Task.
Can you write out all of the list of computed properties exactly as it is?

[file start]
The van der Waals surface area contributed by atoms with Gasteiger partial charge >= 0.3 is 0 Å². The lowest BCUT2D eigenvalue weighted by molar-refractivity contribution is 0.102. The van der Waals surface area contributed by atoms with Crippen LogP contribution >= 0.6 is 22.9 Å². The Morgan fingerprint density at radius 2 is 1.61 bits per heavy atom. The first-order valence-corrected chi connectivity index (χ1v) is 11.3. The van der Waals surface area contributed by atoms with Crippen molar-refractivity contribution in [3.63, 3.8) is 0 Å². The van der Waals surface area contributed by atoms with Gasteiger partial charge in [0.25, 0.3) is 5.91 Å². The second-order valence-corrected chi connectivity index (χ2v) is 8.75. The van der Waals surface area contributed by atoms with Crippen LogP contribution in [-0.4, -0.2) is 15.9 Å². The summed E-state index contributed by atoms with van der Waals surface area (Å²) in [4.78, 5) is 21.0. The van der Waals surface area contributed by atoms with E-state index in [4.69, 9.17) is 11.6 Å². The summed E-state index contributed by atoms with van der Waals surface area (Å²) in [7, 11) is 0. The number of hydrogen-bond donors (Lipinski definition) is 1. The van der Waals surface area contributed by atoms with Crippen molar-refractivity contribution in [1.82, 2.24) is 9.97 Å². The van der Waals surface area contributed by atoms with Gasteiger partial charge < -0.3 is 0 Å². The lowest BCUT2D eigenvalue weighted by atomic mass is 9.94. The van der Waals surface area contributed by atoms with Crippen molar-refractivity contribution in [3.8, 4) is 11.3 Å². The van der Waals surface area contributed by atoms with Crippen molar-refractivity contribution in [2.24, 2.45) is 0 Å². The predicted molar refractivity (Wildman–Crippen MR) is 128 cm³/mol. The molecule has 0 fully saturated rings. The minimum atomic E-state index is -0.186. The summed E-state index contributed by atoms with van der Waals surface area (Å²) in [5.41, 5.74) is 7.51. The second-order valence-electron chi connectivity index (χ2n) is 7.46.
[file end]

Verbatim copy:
The van der Waals surface area contributed by atoms with Gasteiger partial charge >= 0.3 is 0 Å². The lowest BCUT2D eigenvalue weighted by molar-refractivity contribution is 0.102. The van der Waals surface area contributed by atoms with Crippen LogP contribution >= 0.6 is 22.9 Å². The Morgan fingerprint density at radius 2 is 1.61 bits per heavy atom. The first-order valence-corrected chi connectivity index (χ1v) is 11.3. The van der Waals surface area contributed by atoms with Crippen molar-refractivity contribution in [3.63, 3.8) is 0 Å². The van der Waals surface area contributed by atoms with Gasteiger partial charge in [0.25, 0.3) is 5.91 Å². The second-order valence-corrected chi connectivity index (χ2v) is 8.75. The van der Waals surface area contributed by atoms with Crippen LogP contribution in [-0.4, -0.2) is 15.9 Å². The summed E-state index contributed by atoms with van der Waals surface area (Å²) in [4.78, 5) is 21.0. The van der Waals surface area contributed by atoms with E-state index in [4.69, 9.17) is 11.6 Å². The summed E-state index contributed by atoms with van der Waals surface area (Å²) in [7, 11) is 0. The number of hydrogen-bond donors (Lipinski definition) is 1. The van der Waals surface area contributed by atoms with Crippen molar-refractivity contribution in [1.82, 2.24) is 9.97 Å². The van der Waals surface area contributed by atoms with Gasteiger partial charge < -0.3 is 0 Å². The lowest BCUT2D eigenvalue weighted by atomic mass is 9.94. The van der Waals surface area contributed by atoms with Crippen molar-refractivity contribution in [3.8, 4) is 11.3 Å². The van der Waals surface area contributed by atoms with Crippen molar-refractivity contribution in [2.24, 2.45) is 0 Å². The predicted molar refractivity (Wildman–Crippen MR) is 128 cm³/mol. The molecule has 0 fully saturated rings. The minimum atomic E-state index is -0.186. The summed E-state index contributed by atoms with van der Waals surface area (Å²) in [5.41, 5.74) is 7.51. The second-order valence-electron chi connectivity index (χ2n) is 7.46.